Support grows for Jock Palfreeman inside Bulgaria

Jock Palfreeman being taken from prison to immigration detention on September 19.

On October 7, in an unprecedented departure from the rule of law, three judges will review the parole decision handed down to Australian citizen Jock Palfreeman on September 19 in Bulgaria.

Palfreeman has served 11 of a 20 year sentence and, under Bulgarian law, prisoners who serve half their sentence can be paroled. Currently, Palfreeman is being held illegally in an immigration prison.

The Supreme Court of Cassation hearing will be headed up by judge Zhanina Nacheva, a member of highest court panel which, in 2011, upheld the 20-year prison sentence imposed on Palfreeman.

But a petition to overturn the parole decision was bought to the Bulgarian Supreme Court of Cassation by the prosecutor-general. There is no legal precedent for such a review. Indeed, some 298 Bulgarian judges have warned against it, releasing a letter on September 25 which supported the parole judgment.

Palfreeman, who has been illegally detained in an immigration prison on the outskirts of Sophia told Green Left Weekly that, apart from the judges' statement, he has received a lot of support from across Bulgaria.

“It's overwhelming the amount of support I've received. They have not only supported my parole, not only question if my original sentence was fair, but are also now asking why the other 12 people in the neo-Nazi group have not been arrested and punished.”

Palfreeman's lawyer recently-released footage of their December 28, 2007 attack on a Roma boy, whom Palfreeman tried to defend. The footage, which had not been widely seen before clearly shows Palfreeman defensively trying to stop an attack on the boy and on himself.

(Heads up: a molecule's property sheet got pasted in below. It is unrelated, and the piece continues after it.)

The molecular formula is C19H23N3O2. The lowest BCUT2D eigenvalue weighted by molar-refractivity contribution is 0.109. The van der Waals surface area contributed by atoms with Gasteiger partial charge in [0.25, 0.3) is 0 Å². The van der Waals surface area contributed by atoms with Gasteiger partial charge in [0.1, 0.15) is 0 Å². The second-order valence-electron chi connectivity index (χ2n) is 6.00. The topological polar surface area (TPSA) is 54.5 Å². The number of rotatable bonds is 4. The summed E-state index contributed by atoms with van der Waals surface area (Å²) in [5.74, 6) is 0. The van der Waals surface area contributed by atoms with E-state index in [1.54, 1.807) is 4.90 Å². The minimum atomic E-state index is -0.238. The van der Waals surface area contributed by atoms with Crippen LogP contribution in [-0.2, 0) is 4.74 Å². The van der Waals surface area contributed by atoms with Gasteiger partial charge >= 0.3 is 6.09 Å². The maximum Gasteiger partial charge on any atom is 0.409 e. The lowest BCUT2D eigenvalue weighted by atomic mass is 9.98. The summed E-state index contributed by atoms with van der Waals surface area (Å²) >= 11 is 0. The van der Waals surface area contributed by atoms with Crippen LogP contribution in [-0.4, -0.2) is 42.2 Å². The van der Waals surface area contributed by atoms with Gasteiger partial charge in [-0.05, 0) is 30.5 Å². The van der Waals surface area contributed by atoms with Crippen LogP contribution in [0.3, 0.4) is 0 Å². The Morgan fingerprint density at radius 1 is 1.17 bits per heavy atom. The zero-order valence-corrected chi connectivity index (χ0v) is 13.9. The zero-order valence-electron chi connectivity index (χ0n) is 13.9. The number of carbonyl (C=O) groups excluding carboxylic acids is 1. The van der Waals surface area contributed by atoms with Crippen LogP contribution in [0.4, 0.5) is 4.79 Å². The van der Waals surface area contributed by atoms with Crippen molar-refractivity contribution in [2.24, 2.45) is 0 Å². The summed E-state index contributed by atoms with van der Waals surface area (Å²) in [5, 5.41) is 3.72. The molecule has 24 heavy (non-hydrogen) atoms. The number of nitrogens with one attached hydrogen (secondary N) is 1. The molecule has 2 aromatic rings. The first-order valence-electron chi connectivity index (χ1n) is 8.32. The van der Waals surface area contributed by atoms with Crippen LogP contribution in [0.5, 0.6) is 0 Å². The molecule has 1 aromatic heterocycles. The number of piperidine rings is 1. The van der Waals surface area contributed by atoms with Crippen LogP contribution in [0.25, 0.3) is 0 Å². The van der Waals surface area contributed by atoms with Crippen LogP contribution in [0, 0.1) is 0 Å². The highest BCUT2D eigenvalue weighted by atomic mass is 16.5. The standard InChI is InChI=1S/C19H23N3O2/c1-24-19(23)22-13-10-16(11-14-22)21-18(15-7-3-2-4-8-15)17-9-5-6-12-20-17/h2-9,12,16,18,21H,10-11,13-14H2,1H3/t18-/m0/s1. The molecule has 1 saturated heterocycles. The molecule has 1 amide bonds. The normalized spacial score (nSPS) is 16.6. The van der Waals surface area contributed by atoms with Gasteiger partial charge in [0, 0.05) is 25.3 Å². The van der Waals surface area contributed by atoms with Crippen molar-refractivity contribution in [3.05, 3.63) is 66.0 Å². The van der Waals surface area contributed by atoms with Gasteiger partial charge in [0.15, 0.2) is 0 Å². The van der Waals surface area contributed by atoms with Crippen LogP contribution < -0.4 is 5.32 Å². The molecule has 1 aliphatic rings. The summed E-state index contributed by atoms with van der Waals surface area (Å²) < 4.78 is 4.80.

Palfreeman also has an administrative ban preventing him from leaving the country, something the government could easily remove. “It should be done automatically after the sentence is served”, Palfreeman said. “But they are refusing to do it for me to hold me immigration prison.”

Asked whether he thought there was enough pressure for justice to prevail, Palfreeman said the Head Prosecutor's moves against him have “majorly backfired” as they were seeking to ”take some wind out of the anti-corruption protest movement.

“I think they thought that it would be easy brownie points for the upcoming election of the new Head Prosecutor. But there have been large protests against the government for its nomination for the next Head Prosecutor.

“Unfortunately for the Head Prosecutor and the ruling party [GERB — Bulgarian Socialist Party government] their move has just highlighted the problem of corruption. It has angered and activated Bulgarians who previously were not part of this movement.

“A protest is being organised against the Head Prosecutor on October 8 and I have a feeling this will be the biggest anti-corruption protest for many years as there are many people who are really angry with how the prosecutor and government have handled my case.

“The fact that this corruption has reached European institutions has also been noted.”

Asked what he wanted to do when he was released, Palfreeman responded: “I can not answer that question because I don't even know if I will be released.

“Right now I am being imprisoned illegally. And no one knows what will happen.

“The government wants me back in prison,” Palfreeman said.

It has been reported that there will be neo-Nazi protests outside the court hearing.

Palfreeman has asked supporters to go to Bulgarian embassies on October 7 to demand his release from illegal imprisonment.

Palfreeman's case has become intertwined with political fights between those supporting the rule of law and those who don't. There is push from within the ruling GERB party to amend Bulgaria's Penal Code to allow for parole decisions to be revoked. These amendments are reportedly expected to be adopted and go into force on October 10.

[A Bring Jock Home gathering is being organised by his friends in Sydney on October 10.]

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